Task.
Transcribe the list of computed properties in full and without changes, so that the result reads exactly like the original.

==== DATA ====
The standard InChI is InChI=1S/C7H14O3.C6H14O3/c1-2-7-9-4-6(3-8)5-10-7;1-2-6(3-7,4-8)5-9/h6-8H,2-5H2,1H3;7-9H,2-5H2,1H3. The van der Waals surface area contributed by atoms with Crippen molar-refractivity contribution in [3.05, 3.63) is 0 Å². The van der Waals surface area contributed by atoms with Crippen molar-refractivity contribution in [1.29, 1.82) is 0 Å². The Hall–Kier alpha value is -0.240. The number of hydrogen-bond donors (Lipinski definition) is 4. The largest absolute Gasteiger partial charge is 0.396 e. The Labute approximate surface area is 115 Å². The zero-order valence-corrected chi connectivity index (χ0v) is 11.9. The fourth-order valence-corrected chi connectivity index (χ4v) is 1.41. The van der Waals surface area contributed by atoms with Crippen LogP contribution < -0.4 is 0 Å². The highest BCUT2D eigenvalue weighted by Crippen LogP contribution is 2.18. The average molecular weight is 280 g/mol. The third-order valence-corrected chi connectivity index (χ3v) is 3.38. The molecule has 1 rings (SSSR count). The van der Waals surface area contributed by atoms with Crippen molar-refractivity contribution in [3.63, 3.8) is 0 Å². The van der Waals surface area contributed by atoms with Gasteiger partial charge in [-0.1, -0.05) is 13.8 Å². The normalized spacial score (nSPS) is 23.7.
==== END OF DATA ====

The standard InChI is InChI=1S/C7H14O3.C6H14O3/c1-2-7-9-4-6(3-8)5-10-7;1-2-6(3-7,4-8)5-9/h6-8H,2-5H2,1H3;7-9H,2-5H2,1H3. The van der Waals surface area contributed by atoms with Crippen molar-refractivity contribution in [3.05, 3.63) is 0 Å². The van der Waals surface area contributed by atoms with Crippen molar-refractivity contribution in [1.29, 1.82) is 0 Å². The Hall–Kier alpha value is -0.240. The number of hydrogen-bond donors (Lipinski definition) is 4. The largest absolute Gasteiger partial charge is 0.396 e. The Labute approximate surface area is 115 Å². The zero-order valence-corrected chi connectivity index (χ0v) is 11.9. The fourth-order valence-corrected chi connectivity index (χ4v) is 1.41. The van der Waals surface area contributed by atoms with Crippen LogP contribution < -0.4 is 0 Å². The highest BCUT2D eigenvalue weighted by Crippen LogP contribution is 2.18. The average molecular weight is 280 g/mol. The third-order valence-corrected chi connectivity index (χ3v) is 3.38. The molecule has 1 rings (SSSR count). The van der Waals surface area contributed by atoms with Crippen molar-refractivity contribution in [3.63, 3.8) is 0 Å². The van der Waals surface area contributed by atoms with Gasteiger partial charge in [-0.1, -0.05) is 13.8 Å². The normalized spacial score (nSPS) is 23.7.